Not long after I’d first arrived in Japan, I inadvisedly got wasted on a school night and the next morning I had to get up for work, feeling like a rabid dog in its death throes. Fortunately I lived directly opposite a 7/11 which was full of potential remedies. I asked my room-mate’s Japanese girlfriend what was good for hangovers. She wasn’t sure, but wrote a request for a hangover cure on a piece of paper, in Japanese, for me to present to the convenience store staff.
I lurched across the road and handed my request to the bemused teenager behind the counter and he ran and found me a small glass bottle of elixir, which I glugged down, there and then. I quickly got over the urge to puke and was soon feeling just about ready to face the world.
I kept that handwritten request and made good use of it over the next few months. The same crumpled piece of paper was presented to a succession of spotty teenagers in convenience stores that year. In fact, it is still stuck to my pin-board, withered, faded and brown.
The Japanese are renowned for drinking heavily, and they have their own unique expression for “hangover”: “futsukayoi”, which means “drunk for two days.” You might like to exaggerate the level of your hangover by saying “mikkayoi” (drunk for three days) or “yokkayoi” (drunk for four days) etc.
Since businessmen are expected to get utterly trashed with their boss on a regular basis, there are plenty of hangover cures readily available in the shops of Japan.
What I was usually given by the convenience store staff were “genki drinks”. These are small, 100ml glass bottles of various potions which relieve all kinds of different medical complaints, from colds to loss of libido and, of course, hangovers.
Look out for the two bottles pictured below. They’re very effective at stopping booze-induced gut-rot, nausea and puking. A few minutes after necking one of these magic mixtures you’ll be bouncing around like Super Mario:
The sickly concoction pictured below is called Lipovitan D, and it was the inspiration for Redbull. It relieves physical fatigue and gives you boundless energy, but corrodes your esophagus like battery acid. (Having said that, I’m partial to the occasional Vodka and Lipovitan D cocktail at parties- guaranteed to give you the endurance and stamina of a Terminator, and make you equally as destructive.)
A popular pre-emptive hangover cure is to make a ramen shop your last port of call after a pub crawl. Gulping down a steaming bowl of ramen noodles before you hit the sack will nip your hangover in the bud.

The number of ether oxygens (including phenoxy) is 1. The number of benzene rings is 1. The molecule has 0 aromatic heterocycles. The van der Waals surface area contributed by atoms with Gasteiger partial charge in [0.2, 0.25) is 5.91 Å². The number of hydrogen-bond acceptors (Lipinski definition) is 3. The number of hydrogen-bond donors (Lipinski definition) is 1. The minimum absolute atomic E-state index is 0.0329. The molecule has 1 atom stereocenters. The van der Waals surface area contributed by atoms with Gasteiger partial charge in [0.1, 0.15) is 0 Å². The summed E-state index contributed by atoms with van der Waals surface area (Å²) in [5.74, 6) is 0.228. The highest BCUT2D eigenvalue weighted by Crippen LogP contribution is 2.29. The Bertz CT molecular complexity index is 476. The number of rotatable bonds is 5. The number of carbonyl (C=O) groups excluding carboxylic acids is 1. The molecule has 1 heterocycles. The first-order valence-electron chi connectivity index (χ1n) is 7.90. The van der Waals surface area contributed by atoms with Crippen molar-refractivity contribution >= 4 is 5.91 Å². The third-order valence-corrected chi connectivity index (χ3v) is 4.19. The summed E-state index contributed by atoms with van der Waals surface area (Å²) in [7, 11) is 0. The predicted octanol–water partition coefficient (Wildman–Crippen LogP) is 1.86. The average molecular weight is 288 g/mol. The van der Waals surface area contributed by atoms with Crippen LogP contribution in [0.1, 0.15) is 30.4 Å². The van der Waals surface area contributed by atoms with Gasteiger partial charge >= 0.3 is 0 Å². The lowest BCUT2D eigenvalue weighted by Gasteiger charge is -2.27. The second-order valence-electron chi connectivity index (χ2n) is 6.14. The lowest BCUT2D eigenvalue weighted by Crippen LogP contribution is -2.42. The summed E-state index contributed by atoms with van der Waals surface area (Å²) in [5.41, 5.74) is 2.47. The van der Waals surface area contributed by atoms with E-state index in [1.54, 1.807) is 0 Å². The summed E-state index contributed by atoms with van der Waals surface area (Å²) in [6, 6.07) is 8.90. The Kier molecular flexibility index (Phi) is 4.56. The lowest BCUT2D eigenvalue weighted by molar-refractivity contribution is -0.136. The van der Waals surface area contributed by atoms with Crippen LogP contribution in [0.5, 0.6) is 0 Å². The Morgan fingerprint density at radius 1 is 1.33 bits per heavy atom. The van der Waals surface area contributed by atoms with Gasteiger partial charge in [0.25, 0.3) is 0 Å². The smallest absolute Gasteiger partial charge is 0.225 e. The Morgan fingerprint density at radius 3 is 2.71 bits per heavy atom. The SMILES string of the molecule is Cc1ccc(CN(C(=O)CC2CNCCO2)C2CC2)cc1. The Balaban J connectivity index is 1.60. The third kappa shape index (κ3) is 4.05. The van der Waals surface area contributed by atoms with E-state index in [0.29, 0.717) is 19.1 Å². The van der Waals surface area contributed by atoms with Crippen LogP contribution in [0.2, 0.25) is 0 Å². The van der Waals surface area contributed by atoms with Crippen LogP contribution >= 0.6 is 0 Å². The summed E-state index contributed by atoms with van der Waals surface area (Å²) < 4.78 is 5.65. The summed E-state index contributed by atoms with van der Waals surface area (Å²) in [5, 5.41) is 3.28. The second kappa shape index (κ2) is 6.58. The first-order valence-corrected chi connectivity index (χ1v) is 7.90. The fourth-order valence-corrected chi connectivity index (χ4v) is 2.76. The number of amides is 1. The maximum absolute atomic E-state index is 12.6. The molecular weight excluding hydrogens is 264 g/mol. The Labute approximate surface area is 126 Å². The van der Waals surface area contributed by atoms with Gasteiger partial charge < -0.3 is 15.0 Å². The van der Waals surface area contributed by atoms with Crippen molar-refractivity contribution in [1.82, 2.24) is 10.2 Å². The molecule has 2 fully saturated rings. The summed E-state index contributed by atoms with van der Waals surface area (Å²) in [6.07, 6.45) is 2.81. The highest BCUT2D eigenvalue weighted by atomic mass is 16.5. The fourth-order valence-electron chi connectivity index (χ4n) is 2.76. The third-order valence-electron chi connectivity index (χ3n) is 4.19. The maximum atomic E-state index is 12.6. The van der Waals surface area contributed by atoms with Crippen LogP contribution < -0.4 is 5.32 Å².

Another age-old Japanese remedy is the humble miso soup. The nation’s favourite soup can be bought at most cheap cafes and restaurants for a couple of hundred yen, and seems to soothe the stomach and head in times of need.
I find that the amusingly-named sports drink “Pocari Sweat” makes you feel slightly less god-awful in the mornings by re-hydrating you and replacing lost sweat (hence the grotesque name). This is particularly effective if you’ve spent the whole night thrashing around on a dance-floor in a Tokyo nightclub.
The fruit, “Kaki” (persimmon) is considered a hangover cure in Japan. According to Metropolis magazine, their “combo of fructose, vitamins A and C and minerals is the secret”. The vitamins help metabolize the booze and break down the nasty toxins. Chomp on a kaki in the morning, and it will have the same effect as spinach has on Popeye.
Another natural remedy is kudzu, which is a kind of vine in the pea family. Powdered kudzu root has been an ingredient in traditional Japanese hangover cures for centuries. Desperate alkies take note- kudzu also suppresses cravings for booze.
Umeboshi pickled plums are also thought to relieve the morning-after problems. The pyric acid in umeboshi breaks down the booze in your body, settles your mangled stomach, and breathes life into your liver.
Asylum.com has some useful advice on post-piss-up umeboshi-munching: “For a normal hangover, bite off about a quarter of a plum and keep it in your mouth until it dissolves. For a whopper hangover, herbalists recommend popping a whole plum into your mouth. Continue to suck on it for about an hour after the plum has dissolved.”
The website What Japan Thinks conducted a survey of Japanese people to find their preferred hangover cures. The internationally accepted technique of drinking water topped the list, and sleeping came second. So, the familiar methods still seem to be the most reliable.
For the last couple of years I haven’t needed any of these remedies, though, because I take “ukon” before I go out drinking. Ukon is a miraculous turmeric supplement pill that you take before boozing, and it stops you getting a hangover. You could guzzle down a litre of whiskey and still wake up feeling as fresh as a daisy. Invaluable!
Anyway, as everyone knows, the best thing for a hangover is drinking heavily the night before, so I’m now going out to do just that.